Bok choy can be regrown by placing the root end in water in a well-lit area. In 1-2 weeks , you can transplant it to a pot with soil and grow a full new head.

Carrots

Put carrot tops in a dish with a little water. Set the dish in a well-lit room or a window sill.  You’ll have carrot tops to use in salads. 

Basil

Put clippings from basil with 3 to 4-inch stems in a glass of water and place it in direct sunlight. When the roots are about 2 inches long, plant them in pots to and in time it will grow a full basil plant.

Celery

Cut off the base of the celery and place it in a saucer or shallow bowl of warm water in the sun. Leaves will begin to thicken and grow in the middle of the base, then transfer the celery to soil. 

Romaine Lettuce

Put romaine lettuce stumps in a 1/2 inch of water. Re-water to keep water level at 1/2 inch. After a few days, roots and new leaves will appear and you can transplant it into soil.

Cilantro

The stems of cilantro will grown when placed in a glass of water. Once the roots are long enough, plant them in a pot in a well-lit room. You will have a full plant in a few months.

(via xx-blackpanther)

"People believe that little white kids in the suburbs have the right to live. They have the right to be happy. They have the right to peace. When it comes to black babies in urban neighborhoods, people don’t believe these children deserve to have similar rights. When people say things like ‘I can’t believe this would happen here,’ they are effectively saying that there are some neighborhoods where these tragic outcomes are far more acceptable. I reject this notion entirely, and it is reflective of both white supremacy and classism."

The World Cries for Newtown’s Children, but Few of Us Think About Dead Brown Babies, Dr. Boyce Watkins (via eastafrodite)

(Source: maarnayeri, via knowledgeequalsblackpower)

africaisdonesuffering:

July 2014: “Let Us Pray”
“We are an Arab, Muslim nation, anyone who does not like it can go,” said Sudan’s President Omar al Bashir. Soon after 2011 was the year when majority Christian Sudanese left Sudan, and formed South Sudan.  In 1989 Sudan undertook a cultural project, which denounced the multi-ethnic, culturally rich Sudan and replaced it with an Islamic theocracy—a religious nation state. In the early years, many women and children fell at the mercy of officers who either humiliated or punished them. Even though the diktats, or rules have loosened over time, occasionally a sweep reminded Sudan’s citizens of what it means to live in a nations whose rules are one in the same as religious rules interpreted by the few for the many.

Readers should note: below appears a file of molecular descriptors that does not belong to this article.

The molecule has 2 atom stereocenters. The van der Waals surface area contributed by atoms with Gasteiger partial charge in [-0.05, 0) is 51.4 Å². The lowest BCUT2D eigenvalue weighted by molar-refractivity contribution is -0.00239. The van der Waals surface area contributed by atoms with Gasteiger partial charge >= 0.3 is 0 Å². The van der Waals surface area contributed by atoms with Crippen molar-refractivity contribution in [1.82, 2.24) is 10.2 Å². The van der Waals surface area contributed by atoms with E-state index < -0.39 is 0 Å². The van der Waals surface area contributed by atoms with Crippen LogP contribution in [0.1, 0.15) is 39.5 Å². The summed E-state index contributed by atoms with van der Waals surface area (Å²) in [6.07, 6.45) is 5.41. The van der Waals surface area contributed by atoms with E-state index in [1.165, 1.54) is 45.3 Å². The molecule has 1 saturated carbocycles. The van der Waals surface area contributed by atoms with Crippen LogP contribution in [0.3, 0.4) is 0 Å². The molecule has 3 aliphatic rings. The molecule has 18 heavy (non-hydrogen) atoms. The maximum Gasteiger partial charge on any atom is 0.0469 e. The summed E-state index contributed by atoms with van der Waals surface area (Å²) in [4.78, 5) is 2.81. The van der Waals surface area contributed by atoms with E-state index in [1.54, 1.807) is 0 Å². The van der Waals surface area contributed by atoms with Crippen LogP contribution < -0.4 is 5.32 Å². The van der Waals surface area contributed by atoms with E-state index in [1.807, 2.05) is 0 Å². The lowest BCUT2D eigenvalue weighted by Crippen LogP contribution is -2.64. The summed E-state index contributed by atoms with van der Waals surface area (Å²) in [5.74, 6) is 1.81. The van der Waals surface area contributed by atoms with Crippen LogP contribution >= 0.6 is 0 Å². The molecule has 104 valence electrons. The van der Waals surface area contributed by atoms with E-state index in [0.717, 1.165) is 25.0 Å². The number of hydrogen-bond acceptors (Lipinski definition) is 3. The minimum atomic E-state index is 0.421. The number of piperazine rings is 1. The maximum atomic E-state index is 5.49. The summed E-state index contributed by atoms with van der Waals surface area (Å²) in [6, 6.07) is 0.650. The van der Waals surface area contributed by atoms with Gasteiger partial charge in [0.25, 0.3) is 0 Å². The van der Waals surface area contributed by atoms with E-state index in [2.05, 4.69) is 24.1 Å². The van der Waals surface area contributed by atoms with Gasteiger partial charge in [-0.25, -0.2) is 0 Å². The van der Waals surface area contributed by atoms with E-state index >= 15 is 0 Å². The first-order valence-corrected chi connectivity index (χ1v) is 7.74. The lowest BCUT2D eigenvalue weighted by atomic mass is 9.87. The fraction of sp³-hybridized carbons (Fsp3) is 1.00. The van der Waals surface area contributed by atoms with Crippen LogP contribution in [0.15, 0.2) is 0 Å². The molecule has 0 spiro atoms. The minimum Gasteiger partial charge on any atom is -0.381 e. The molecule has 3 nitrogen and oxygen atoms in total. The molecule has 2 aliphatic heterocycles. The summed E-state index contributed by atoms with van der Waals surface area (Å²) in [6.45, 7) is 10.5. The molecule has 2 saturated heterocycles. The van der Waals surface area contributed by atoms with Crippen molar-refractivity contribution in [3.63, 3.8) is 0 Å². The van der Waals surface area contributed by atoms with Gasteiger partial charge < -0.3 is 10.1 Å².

Sudan is not the only nation that has struggled with keeping church and state separate. Currently, Boko Haram has become a household name for its extremist terrorist bombings, abductions, and rapes of all opposed to strict sharia law. Over 70 days ago, the organization abducted over 300 schoolgirls form their campus in the middle of the night. While about 50 girls escaped, the remaining girls have not been found. Since the abduction, there have been more abductions, killings, and bombings, all in the name of Allah.
All over the continent from the Central African Republic, to Djibouti, Ethiopia, Eritrea, Sudan, Somalia, Kenya, Tanzania and Uganda, Africans wage religious wars all in the name of God. How often are these wars publicly about religion but privately about politics, control, resources, land, and centuries old family disputes?
There is no doubt that African continent is one of the most religious communities in the world. There are churches and mosques in every major city and most rural communities. Even with houses of God casting long shadows of African communities, what have Africans gained from their deeply seeded faith?  Extremist religion has been used in very political ways to criminalize inter-religious marriage, homosexuality, and maintain grave gendered education gap. With a reality as dangerous as that is religion a sword used to cut down the disobedient, and outspoken in society, or staff guiding us together to a life of harmony?